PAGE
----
Appreciating the Buckeye State

In Local News on February 8, 2012 at 12:53 pm

By Gery L. Deer

Deer In Headlines


Because of the different kinds of work I do, from writing to my involvement in film and television projects, I am asked regularly why I remain in Ohio, rather than moving to New York or the West Coast. The way people ask, it’s almost as if my skills aren’t worthy of recognition or my work’s value is somehow reduced because I choose to live where my family has its roots. In fact, if you pay attention to how Ohio is treated by Hollywood, one might think all we produce here are backwoods rednecks and serial killers. Of course, that perception couldn’t be further from the truth.

My diverse career has taken me from the stages of Las Vegas resorts to the decks of oil tankers. I’ve seen Hollywood Blvd. at midnight and worked alongside stars like Bonnie Hunt and Steve Harvey. I’ve watched as cranes placed the giant Oscar statues and workers rolled out the red carpets outside the Kodak Theatre the day before the Academy Awards. Suffice to say, I’ve seen a lot. But nothing has ever made me want to leave Ohio permanently.

I’ve known people living in the Buckeye State who can’t wait to get out of it, longing for the greener grass somewhere else; Florida, South Carolina, California. But they never seem to go. They just continue to complain. In fact, most of the people I know who behave this way have never really been anywhere else.

Most people forget what Ohio has produced since it was added to the Union in 1803. Even if we overlook the obvious contributions Ohioans have made, like powered flight, the advancement of minority rights, the first electric starter for automobiles and more U.S. Presidents than you can shake a buckeye branch at (8 in all), Ohio still has much to offer.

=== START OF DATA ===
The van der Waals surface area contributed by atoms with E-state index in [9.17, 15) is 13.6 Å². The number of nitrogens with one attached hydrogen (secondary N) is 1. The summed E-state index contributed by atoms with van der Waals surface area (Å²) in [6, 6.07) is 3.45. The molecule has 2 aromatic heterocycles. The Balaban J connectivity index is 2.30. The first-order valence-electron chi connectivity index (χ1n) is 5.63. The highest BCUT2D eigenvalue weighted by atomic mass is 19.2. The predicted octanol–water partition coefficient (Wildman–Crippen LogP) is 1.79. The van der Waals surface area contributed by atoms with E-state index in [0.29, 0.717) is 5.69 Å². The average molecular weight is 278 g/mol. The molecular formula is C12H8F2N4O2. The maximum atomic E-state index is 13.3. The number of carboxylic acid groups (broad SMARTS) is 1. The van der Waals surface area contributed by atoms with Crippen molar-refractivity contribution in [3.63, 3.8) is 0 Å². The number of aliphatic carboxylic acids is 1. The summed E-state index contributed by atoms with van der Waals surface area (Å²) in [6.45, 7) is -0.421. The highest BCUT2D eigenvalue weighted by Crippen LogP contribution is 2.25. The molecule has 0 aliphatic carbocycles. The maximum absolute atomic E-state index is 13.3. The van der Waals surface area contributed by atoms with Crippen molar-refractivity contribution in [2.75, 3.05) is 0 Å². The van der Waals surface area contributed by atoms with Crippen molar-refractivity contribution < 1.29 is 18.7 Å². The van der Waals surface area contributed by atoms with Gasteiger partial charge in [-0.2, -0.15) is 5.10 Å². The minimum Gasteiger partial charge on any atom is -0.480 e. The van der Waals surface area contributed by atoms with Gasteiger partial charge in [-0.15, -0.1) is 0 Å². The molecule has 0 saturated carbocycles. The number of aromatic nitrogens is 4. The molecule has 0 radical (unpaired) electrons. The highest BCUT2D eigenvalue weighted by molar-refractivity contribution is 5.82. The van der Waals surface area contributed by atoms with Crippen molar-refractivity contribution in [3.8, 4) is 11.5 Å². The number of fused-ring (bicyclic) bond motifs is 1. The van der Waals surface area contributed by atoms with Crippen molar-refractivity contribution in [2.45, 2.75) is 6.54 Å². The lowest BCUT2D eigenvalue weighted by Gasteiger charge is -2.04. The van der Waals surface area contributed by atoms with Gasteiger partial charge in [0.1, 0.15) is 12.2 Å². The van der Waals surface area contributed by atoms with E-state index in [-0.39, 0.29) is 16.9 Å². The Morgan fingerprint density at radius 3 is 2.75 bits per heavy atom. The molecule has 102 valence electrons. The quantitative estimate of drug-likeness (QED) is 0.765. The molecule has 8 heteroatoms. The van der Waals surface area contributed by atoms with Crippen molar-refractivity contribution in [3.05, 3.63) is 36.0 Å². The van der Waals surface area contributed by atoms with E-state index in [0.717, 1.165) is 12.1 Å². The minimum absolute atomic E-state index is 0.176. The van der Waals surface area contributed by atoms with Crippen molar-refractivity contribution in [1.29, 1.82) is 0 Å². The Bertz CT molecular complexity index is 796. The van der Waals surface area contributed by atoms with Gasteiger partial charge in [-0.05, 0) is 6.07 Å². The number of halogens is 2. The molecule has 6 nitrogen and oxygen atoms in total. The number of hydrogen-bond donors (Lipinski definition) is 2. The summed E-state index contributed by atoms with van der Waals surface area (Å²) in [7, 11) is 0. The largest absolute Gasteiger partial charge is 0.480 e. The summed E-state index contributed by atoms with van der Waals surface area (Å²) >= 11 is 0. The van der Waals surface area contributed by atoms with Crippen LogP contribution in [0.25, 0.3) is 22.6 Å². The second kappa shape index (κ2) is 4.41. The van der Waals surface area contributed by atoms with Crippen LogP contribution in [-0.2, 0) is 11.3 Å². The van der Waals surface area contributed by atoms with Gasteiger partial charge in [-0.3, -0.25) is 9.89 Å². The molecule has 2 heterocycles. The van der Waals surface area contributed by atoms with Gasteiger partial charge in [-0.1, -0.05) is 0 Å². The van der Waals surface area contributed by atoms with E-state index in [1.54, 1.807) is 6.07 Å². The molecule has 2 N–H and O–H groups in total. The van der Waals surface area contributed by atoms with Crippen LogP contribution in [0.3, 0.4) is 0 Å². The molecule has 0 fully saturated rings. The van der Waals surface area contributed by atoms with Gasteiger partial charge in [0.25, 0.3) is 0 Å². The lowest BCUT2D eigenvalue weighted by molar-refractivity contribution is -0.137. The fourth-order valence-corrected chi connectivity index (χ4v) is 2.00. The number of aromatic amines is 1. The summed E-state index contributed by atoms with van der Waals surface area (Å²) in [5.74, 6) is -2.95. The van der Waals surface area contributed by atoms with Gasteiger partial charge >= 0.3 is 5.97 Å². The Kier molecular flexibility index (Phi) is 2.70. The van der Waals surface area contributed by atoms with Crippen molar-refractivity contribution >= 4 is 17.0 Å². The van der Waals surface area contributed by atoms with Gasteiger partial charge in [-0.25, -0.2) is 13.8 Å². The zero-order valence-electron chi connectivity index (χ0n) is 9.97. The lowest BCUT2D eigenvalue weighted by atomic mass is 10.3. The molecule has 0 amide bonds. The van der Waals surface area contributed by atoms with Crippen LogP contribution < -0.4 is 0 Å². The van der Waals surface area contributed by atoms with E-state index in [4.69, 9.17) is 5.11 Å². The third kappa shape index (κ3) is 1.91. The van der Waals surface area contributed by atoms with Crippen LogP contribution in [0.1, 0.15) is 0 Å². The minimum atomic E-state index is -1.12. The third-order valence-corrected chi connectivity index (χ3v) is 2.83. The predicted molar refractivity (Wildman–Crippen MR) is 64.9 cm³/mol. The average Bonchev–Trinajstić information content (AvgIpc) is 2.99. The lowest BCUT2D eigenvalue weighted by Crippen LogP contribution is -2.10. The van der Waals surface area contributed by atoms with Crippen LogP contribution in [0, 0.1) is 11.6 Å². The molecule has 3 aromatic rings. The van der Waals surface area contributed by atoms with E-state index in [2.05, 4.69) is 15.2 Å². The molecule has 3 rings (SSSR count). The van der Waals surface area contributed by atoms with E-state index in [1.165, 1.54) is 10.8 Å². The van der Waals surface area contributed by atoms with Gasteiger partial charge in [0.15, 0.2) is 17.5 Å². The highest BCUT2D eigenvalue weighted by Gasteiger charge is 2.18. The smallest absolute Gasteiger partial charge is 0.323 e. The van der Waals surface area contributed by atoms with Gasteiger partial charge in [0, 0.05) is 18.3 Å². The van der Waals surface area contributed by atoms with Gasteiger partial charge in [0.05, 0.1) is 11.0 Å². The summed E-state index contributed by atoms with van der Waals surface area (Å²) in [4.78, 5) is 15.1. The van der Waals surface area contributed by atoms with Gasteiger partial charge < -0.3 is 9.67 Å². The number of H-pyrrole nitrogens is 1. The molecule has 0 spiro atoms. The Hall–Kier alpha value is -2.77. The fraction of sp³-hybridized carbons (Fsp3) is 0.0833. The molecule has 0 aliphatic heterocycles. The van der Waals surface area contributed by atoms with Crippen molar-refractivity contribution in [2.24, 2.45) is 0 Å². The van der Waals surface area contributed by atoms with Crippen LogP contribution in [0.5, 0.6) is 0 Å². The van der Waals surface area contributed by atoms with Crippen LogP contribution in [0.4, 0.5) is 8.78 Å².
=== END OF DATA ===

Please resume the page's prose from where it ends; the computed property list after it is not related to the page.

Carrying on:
While we may not be surrounded by oceans or have perfect weather year around, Ohio offers some of the most amazing country anyone has ever seen. The name “Ohio” comes from an Iroquoian word meaning “great river” and that would certainly be hard to argue. The Ohio River connects the eastern states to the Missouri and finally the Mississippi, making it vital to trade and commerce for many regions. Other major waterways such as the Scioto and Great Miami Rivers also provided opportunities for growth to Dayton, Cincinnati and Columbus.

Incidentally, everyone who just cleaned up after a Superbowl party owes a world of debt to the never-ending ingenuity of Ohioans. If not for Dayton engineer Ermal Cleon Fraze, your guests would still have been fighting over the can opener! On a sleepless night in 1959, “Ernie” Fraze invented the pop-top opener, now common on beer and soft drink cans.

With the Oscars coming up, it wouldn’t be right to ignore Ohio’s contribution to Hollywood, seeing as how that’s where most of the glib remarks about our fare state originate. Oscar winners Paul Newman and Halle Berry both called Ohio home, as did MASH’s Jamie Farr, comedian Drew Carey, film director Chris Columbus (Harry Potter),  Jerry Siegel and Joe Schumacher (the creators of Superman),  and Jack Warner, founder of Warner Brothers Studios. My father even grew up with country and western star Bobby Bare, not far from Roy Rogers’ childhood home near Portsmouth, on the banks of the Ohio River. The list is practically endless.

No place is perfect and, like anyone else, I have my share of complaints about how things are run here. In my experience there is far too much small-town, good old boy politics, and little doubt that the people we have sent to Columbus need to be reminded that they work for us, not the other way around, as seems to be the case lately.

But in spite of these shortcomings, Ohio is a good place to call home. We have weathered floods, tornados, a Great Depression and numerous recessions. But Ohioans are of America’s most creative, innovative and intelligent people and we always seem to come out on top. So the next time you start your car, pop open a soda or fly away to your favorite vacation spot, give a little nod to the Buckeye State, truly, the Heart of it All.